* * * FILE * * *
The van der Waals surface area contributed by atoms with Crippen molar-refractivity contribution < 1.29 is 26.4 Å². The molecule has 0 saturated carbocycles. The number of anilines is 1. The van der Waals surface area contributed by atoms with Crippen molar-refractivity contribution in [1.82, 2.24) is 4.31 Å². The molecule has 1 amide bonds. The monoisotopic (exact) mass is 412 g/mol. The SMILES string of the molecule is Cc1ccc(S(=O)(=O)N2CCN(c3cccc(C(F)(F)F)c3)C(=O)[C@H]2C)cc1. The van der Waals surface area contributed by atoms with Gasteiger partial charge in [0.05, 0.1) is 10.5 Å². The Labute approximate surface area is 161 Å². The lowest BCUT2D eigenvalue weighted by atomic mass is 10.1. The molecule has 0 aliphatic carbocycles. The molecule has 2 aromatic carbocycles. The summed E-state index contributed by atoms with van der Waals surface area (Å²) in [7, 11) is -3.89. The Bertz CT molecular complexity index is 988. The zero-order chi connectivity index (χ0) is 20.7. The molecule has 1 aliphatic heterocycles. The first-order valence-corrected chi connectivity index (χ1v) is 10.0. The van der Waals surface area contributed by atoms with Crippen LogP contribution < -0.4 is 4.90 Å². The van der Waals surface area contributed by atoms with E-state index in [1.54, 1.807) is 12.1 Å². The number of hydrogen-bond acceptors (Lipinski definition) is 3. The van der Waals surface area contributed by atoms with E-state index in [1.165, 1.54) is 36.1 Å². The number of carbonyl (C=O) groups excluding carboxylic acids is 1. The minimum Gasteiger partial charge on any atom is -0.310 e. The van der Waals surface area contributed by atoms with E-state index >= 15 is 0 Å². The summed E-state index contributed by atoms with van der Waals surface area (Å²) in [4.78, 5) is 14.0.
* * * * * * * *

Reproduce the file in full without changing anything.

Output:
The van der Waals surface area contributed by atoms with Crippen molar-refractivity contribution < 1.29 is 26.4 Å². The molecule has 0 saturated carbocycles. The number of anilines is 1. The van der Waals surface area contributed by atoms with Crippen molar-refractivity contribution in [1.82, 2.24) is 4.31 Å². The molecule has 1 amide bonds. The monoisotopic (exact) mass is 412 g/mol. The SMILES string of the molecule is Cc1ccc(S(=O)(=O)N2CCN(c3cccc(C(F)(F)F)c3)C(=O)[C@H]2C)cc1. The van der Waals surface area contributed by atoms with Gasteiger partial charge in [0.05, 0.1) is 10.5 Å². The Labute approximate surface area is 161 Å². The lowest BCUT2D eigenvalue weighted by atomic mass is 10.1. The molecule has 0 aliphatic carbocycles. The molecule has 2 aromatic carbocycles. The summed E-state index contributed by atoms with van der Waals surface area (Å²) in [7, 11) is -3.89. The Bertz CT molecular complexity index is 988. The zero-order chi connectivity index (χ0) is 20.7. The molecule has 1 aliphatic heterocycles. The first-order valence-corrected chi connectivity index (χ1v) is 10.0. The van der Waals surface area contributed by atoms with Crippen LogP contribution < -0.4 is 4.90 Å². The van der Waals surface area contributed by atoms with E-state index in [1.54, 1.807) is 12.1 Å². The number of hydrogen-bond acceptors (Lipinski definition) is 3. The van der Waals surface area contributed by atoms with E-state index in [1.165, 1.54) is 36.1 Å². The number of carbonyl (C=O) groups excluding carboxylic acids is 1. The minimum Gasteiger partial charge on any atom is -0.310 e. The van der Waals surface area contributed by atoms with E-state index >= 15 is 0 Å². The summed E-state index contributed by atoms with van der Waals surface area (Å²) in [4.78, 5) is 14.0.